Pidgin and Creole Languages: Essays in Memory of John E. Reinecke

  • About the Book
  • This book is for the memory of John E. Reinecke, a man whose humanistic activism and sharp-hewn scholarship helped to shape the scientific study of pidgin and creole languages throughout much of the twentieth century. Reinecke was both a social reformer and a leading sociolinguistic researcher working with creole languages and societies that derive from diverse groups of people thrown into close social contact. Most notably, Reinecke's keen sense of social justice has had a telling effect on the social history of Hawaii. Along with his persistent efforts to obtain a fair and equal share for wage earners in sharply stratified societies, his attention early became focused on their language. By encouraging others to study what he called “marginal languages,” he was able to bring to them (and to the extraordinary issues—theoretical and practical—which they raise) a measure of prestige, both in the eyes of their speakers and in the increased attention accorded them by students of language and society.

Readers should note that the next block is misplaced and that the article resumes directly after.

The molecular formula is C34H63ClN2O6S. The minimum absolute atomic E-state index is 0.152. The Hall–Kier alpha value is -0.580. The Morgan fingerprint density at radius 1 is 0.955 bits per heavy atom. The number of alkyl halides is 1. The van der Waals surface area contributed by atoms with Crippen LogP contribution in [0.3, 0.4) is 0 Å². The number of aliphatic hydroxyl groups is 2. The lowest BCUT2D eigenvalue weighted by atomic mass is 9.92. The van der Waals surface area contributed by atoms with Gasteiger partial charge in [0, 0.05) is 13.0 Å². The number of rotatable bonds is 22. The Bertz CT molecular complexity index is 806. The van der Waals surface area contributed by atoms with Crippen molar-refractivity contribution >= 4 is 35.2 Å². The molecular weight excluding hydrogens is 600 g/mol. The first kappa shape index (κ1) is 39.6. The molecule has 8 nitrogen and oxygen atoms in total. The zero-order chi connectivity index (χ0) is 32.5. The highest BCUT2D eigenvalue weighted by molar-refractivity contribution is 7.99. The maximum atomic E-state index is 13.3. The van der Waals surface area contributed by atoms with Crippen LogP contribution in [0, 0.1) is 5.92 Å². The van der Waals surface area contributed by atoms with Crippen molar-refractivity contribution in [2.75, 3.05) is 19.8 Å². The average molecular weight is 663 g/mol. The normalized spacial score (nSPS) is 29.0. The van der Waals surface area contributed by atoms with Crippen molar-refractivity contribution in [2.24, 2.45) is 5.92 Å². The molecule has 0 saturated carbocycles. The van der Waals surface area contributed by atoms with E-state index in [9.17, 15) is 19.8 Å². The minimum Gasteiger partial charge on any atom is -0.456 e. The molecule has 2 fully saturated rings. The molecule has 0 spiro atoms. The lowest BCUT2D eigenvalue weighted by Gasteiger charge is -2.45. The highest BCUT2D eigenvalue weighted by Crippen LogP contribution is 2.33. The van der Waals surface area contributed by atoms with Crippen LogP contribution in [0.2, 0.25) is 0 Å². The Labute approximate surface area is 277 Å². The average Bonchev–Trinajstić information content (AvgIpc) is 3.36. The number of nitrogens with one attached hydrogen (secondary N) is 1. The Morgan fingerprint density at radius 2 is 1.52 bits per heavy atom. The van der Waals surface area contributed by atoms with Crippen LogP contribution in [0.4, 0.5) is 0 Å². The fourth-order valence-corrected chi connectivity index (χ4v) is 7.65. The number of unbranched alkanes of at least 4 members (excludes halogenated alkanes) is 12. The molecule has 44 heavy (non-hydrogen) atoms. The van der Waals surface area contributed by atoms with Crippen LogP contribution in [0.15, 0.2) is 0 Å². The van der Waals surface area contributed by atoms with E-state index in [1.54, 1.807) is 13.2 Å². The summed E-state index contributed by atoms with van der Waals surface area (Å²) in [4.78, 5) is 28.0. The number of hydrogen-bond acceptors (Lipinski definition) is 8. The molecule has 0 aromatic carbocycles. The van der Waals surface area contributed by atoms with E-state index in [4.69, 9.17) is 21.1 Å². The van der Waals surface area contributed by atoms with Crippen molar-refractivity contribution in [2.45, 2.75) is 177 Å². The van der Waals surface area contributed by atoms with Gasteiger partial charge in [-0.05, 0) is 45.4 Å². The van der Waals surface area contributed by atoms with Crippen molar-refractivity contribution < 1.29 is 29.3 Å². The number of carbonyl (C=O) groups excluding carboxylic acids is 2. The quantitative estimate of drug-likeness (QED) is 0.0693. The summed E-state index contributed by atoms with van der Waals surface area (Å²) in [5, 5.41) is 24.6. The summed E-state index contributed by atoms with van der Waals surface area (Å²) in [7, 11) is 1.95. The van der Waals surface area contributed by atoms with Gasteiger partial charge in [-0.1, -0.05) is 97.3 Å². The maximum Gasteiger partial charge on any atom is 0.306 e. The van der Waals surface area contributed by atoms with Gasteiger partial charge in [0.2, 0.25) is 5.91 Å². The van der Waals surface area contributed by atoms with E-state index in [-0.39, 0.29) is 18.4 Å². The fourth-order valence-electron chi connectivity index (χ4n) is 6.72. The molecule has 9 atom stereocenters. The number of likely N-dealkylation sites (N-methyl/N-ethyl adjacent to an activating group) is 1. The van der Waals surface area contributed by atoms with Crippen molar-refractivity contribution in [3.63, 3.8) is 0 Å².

The book presents a description of Reinecke's life and work, the text of his own last paper on creolistics, and seventeen papers which reflect the range and vitality of the field that he did so much to open. Some of the papers reflect the issue which has come to dominate creole studies—the debate over the role of universals and of specific substrata as competing explanations of the amazing similarities that creoles, and perhaps pidgins also, exhibit across the world. Many describe the intense language contact within which language contraction and expansion occur (they do this either directly, or by supplying new data which will eventually feed such descriptions), and and some are our belated response to calls which Reinecke made in the 1930s. Fifty years ago, he saw the need for the kind of comparative studies which are only now under way—in, for example, Hazel Carter's paper, which represents a pioneering attempt to compare the suprasegmentals of English-based Creoles on both sides of the Atlantic. In his last years, Reinecke strongly supported research on contact languages with non-European lexical bases. He thought this was the area from which future creole studies would derive the greatest theoretical and practical gain, and in this volume six papers answer his call by analyzing such pidgins and creoles.

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